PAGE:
Power in numbers

  • Published
  • By Lt. Gen. Douglas Owens
  • Vice Commander, Air Education and Training Command
One of the great things about the American people is their ability to rally and even sacrifice in a crisis. When it comes to energy conservation, there have been several notable periods in American history when the American people willingly incorporated small daily changes into their lives to preserve resources for the greater good. For instance during World War II, fuel and even food was rationed. And during the oil crisis of 1973 and again in 1979, people adjusted thermostats and slowed down to lower driving speeds to conserve energy. When it comes to energy conservation in our Air Force today, we need that same level of commitment from our Airmen. And when I say Airmen, I also mean civilians, contractors, families - all of us. Every dollar not wasted on excessive energy is another dollar that we can put to better use elsewhere in order for us to accomplish our mission.

When it comes to energy conservation, the "little things" do matter. Such as turning off computer monitors and lights and keeping the thermostat at a reasonable temperature. While I applaud those already making energy saving choices, we need to do more. The change we need is for Airmen to take a look at their work center and the processes they manage, and to really scrutinize the use of energy and make changes to increase energy efficiency. Each of you are subject matter experts in the field and you know your work center better than anyone. If each Airman can make a small change to increase efficient energy use in the work center and make the action habitual, the impact would be remarkable. That impact wouldn't just stop at the work center or here at the Air Education and Training Command Headquarters, these ideas could be shared and adopted by other Airmen across our service. We can turn that small impact into larger savings throughout the Air Force. There is power in numbers.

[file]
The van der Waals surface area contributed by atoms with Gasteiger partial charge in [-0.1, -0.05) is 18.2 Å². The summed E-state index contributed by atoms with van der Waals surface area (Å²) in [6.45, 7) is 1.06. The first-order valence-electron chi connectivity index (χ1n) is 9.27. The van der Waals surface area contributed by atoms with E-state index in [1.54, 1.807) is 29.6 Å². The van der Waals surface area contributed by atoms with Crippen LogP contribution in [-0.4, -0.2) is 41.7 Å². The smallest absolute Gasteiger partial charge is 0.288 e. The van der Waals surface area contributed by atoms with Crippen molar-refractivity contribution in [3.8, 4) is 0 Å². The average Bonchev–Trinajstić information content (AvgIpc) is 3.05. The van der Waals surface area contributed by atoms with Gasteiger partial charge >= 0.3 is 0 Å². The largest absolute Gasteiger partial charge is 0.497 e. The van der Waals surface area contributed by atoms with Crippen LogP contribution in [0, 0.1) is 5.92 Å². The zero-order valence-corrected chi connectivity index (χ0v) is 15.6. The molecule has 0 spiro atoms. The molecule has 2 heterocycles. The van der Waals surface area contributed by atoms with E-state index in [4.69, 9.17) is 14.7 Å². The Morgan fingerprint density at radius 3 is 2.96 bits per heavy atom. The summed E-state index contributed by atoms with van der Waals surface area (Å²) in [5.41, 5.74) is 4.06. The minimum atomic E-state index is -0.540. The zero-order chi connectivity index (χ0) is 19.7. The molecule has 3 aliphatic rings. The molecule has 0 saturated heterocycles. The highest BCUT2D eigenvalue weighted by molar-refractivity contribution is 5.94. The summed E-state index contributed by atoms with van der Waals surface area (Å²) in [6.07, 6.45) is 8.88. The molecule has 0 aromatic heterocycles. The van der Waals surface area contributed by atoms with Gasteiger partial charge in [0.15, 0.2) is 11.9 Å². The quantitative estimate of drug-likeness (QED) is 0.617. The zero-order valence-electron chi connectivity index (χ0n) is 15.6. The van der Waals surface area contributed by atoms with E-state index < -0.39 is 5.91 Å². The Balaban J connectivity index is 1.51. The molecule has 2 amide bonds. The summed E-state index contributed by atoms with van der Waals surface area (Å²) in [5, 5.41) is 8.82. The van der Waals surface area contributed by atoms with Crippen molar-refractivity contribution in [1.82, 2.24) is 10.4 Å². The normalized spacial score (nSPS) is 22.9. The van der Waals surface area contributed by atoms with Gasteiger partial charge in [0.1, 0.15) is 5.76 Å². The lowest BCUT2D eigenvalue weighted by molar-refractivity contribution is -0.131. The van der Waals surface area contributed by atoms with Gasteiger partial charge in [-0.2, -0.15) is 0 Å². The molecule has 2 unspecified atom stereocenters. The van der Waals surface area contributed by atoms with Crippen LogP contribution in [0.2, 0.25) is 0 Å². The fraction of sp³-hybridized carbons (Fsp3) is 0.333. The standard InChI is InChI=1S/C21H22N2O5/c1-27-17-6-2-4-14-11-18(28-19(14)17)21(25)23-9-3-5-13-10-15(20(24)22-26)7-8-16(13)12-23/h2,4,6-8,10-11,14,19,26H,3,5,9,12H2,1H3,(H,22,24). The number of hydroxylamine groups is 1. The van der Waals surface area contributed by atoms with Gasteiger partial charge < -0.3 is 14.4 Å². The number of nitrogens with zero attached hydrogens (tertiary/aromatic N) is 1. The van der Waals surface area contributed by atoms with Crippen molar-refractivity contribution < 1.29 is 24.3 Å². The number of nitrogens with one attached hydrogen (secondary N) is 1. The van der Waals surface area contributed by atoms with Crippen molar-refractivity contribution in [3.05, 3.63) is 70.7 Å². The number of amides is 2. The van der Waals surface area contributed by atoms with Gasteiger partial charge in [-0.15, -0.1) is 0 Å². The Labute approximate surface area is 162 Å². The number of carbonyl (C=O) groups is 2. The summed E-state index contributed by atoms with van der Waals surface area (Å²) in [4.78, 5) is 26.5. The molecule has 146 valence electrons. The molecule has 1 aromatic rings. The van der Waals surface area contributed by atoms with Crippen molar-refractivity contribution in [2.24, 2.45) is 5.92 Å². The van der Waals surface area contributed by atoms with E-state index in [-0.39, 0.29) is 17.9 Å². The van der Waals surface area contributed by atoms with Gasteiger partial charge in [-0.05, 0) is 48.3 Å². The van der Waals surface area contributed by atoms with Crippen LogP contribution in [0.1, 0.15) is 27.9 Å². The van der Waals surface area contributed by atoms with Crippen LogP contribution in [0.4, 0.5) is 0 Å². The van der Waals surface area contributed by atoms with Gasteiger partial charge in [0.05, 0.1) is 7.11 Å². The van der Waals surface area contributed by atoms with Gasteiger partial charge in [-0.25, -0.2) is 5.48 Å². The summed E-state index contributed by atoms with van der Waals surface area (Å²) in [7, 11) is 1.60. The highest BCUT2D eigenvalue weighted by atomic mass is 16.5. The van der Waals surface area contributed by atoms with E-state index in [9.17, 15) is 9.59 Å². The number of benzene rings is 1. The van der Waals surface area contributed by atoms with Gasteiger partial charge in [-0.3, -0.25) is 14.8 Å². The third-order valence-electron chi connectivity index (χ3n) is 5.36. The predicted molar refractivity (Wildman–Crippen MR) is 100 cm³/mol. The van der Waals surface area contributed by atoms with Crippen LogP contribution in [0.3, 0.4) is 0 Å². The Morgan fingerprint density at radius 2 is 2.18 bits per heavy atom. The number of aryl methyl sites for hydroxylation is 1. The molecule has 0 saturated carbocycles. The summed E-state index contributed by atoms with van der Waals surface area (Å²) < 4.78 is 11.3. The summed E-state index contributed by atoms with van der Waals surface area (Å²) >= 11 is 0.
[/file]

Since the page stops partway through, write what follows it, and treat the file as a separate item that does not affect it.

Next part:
As part of the energy conservation effort here, we've partnered with the Secretary of the Air Force Installation Energy office to stand up a Partnership and Outreach Energy Steering Group, with AETC serving as the MAJCOM champion. Three working groups exist within this steering group: strategic communications, external engagements and education and training. Strategic communications has been developing and implementing various energy and communication themes, messages and awareness campaigns to communicate Air Force energy priorities to our personnel and those outside the Air Force. The second group, external engagements, establishes and facilitates cooperation between U.S. and international partners on energy security issues. The third working group is education and training, AETC's primary mission. This group is tasked to focus on educating and training military and civilian personnel to think about energy wisely. In essence, the group's charge is to incorporate energy awareness into Air Force training and education programs within the command.

The education and training group took a threefold approach by focusing on three key areas: energy awareness, energy conservation and energy security, all in an effort to change Air Force culture. The group found that many of our training and education venues are lacking instruction about energy. Energy education doesn't have to involve inserting a whole new block of instruction into a lesson plan. It's about focusing our mindset to look at how tasks are currently being done and coming up with the energy smart way of accomplishing them. Currently, the group is identifying schools and Air Force Specialty Codes that could benefit from this energy culture change.

Although these are all great efforts, this outreach could be much, much larger with your help. I encourage every Airman to take this opportunity to really evaluate your work center and find better ways to save energy. The bottom line is that a strong energy posture enables our war fighters, expands our operational effectiveness, and enhances our national security. With your help, we can identify and adapt tools and practices to decrease energy consumption and improve energy efficiency. There truly is power in numbers - and power in the will of Airmen to pitch in together to conserve energy.